NASA is known to perform crowd-sourcing efforts in order to discover and develop new ideas that will aid in space explorations. Recently, the agency chose to fund a satellite designed by a teenager.

An Indian student, Rifath Shaarok, built what is now dubbed as the "lightest satellite" called KalamSat. The small satellite design won in an international competition and NASA agreed to launch it next month.

"We designed it completely from scratch," 18-year-old Shaarook said in an interview with Business Standard. "It will have a new kind of onboard computer and eight ... built-in sensors to measure acceleration, rotation, and the magnetosphere of Earth."

The lightest satellite called KalamSat was named after an Indian nuclear scientist and former official President A.P.J. Abdul Kalam. KalamSat is remarkably light due to its reinforced carbon fiber polymer, which has an astonishing strength-to-weight ratio. The material is currently being used for aerospace engineering and other devices on Earth.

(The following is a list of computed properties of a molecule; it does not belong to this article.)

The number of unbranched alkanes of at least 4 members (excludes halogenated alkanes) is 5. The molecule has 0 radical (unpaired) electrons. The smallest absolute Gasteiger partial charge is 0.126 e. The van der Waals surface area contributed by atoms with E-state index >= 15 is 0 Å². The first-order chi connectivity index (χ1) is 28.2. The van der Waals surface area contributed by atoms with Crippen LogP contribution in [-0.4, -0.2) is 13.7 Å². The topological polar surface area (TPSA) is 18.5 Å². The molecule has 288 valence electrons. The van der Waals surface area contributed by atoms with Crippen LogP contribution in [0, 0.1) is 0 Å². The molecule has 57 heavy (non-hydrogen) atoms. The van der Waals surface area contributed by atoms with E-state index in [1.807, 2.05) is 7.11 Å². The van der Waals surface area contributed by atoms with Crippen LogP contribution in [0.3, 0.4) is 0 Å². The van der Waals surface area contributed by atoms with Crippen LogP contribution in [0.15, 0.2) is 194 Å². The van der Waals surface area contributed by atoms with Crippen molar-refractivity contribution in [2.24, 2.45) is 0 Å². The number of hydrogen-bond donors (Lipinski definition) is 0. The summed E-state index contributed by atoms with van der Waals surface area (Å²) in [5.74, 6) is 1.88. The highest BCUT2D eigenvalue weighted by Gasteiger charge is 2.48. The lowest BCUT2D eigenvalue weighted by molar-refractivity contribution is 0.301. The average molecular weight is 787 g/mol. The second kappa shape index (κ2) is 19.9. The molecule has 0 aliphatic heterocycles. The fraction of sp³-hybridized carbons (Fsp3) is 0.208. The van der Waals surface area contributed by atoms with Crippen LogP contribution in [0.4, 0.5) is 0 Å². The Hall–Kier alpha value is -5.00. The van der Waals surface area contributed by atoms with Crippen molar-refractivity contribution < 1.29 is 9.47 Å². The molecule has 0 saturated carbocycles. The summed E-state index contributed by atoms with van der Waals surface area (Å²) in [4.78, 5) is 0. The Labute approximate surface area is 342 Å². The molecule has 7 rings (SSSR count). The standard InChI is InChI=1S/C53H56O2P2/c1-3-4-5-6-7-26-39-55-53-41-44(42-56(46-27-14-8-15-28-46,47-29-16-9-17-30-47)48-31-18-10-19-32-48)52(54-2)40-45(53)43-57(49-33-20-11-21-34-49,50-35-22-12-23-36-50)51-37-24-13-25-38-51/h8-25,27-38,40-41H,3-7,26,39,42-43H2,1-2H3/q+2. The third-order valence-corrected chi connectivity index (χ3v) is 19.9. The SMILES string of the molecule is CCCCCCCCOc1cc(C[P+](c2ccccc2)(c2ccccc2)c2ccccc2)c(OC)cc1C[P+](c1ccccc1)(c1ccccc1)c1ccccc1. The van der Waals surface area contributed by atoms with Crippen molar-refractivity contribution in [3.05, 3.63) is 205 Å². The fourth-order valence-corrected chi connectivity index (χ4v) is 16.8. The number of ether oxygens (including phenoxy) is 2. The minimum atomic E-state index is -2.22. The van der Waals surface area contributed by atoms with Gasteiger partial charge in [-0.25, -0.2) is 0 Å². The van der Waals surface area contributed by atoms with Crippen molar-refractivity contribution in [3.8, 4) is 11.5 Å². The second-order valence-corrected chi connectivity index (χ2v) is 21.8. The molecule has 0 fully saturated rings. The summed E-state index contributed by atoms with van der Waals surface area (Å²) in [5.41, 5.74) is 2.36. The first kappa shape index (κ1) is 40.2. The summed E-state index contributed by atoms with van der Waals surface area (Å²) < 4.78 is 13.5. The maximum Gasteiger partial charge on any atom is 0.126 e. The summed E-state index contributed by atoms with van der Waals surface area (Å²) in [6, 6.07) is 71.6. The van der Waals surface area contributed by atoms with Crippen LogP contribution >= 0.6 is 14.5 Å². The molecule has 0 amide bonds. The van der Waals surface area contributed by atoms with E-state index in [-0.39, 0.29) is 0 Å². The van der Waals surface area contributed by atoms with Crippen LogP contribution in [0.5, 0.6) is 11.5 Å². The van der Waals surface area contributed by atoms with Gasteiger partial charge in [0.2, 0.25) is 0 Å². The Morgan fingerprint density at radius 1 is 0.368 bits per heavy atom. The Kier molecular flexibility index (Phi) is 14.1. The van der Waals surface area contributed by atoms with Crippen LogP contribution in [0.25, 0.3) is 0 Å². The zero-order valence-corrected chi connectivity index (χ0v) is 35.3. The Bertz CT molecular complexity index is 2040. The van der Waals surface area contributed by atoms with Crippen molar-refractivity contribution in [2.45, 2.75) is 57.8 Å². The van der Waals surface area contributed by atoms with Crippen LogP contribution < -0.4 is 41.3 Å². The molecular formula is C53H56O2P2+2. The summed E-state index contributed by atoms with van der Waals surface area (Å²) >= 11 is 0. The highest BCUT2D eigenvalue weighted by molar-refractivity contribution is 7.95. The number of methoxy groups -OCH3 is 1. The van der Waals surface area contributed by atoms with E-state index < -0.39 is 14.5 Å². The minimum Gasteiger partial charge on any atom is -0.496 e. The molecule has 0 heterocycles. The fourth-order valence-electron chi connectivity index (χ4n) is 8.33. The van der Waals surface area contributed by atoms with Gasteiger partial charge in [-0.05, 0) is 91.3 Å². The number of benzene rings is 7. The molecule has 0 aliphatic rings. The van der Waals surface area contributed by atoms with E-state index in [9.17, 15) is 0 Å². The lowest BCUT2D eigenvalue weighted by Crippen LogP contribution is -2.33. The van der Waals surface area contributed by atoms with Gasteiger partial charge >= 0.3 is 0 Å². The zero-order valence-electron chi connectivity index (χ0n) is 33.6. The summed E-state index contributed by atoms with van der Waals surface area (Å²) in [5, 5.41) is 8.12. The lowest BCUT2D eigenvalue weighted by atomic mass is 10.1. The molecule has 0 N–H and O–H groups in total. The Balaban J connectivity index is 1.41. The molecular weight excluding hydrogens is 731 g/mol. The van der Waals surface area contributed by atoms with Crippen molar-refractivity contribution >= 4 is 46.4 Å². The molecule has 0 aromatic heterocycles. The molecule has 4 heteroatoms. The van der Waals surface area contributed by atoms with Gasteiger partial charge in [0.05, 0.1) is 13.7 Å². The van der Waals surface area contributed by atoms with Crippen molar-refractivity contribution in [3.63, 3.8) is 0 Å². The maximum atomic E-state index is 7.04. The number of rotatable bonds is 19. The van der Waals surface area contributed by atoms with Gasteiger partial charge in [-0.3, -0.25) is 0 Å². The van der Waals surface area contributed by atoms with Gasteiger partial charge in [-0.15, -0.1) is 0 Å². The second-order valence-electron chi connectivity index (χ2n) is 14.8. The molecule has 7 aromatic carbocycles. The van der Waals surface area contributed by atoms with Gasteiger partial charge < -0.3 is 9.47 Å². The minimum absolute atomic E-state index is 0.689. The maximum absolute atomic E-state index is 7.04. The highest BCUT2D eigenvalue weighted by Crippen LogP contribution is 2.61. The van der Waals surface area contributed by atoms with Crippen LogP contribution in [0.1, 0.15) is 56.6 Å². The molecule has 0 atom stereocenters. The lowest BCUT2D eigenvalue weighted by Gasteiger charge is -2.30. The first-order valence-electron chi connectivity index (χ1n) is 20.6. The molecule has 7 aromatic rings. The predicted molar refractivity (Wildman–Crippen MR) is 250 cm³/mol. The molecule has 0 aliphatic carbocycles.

The world's lightest satellite, KalamSat, only weighs 64 grams (0.14 lbs). It will be launched in a four-hour suborbital mission from NASA's Wallops Flight Facility in Virginia on June 21. However, its maiden flight will not make use of its capability as a satellite but rather to test the durability of the extremely light, 3D printed casing.

"The main role of the satellite will be to demonstrate the performance of 3D printed fiber," Shaarook added.

Shaarook won in the Cubes in Space competition supported by NASA. The challenge was to create a device that will fit into a 13-foot cube. The device shouldn't weigh more than 64 grams and it should be designed for space use.

"It will have a new kind of onboard computer and eight indigenous built-in sensors to measure acceleration, rotation and the magnetosphere of the earth," Shaarok said.

During the launch on June 21, the lightest satellite KalamSat will be online and operational for 12 minutes in space.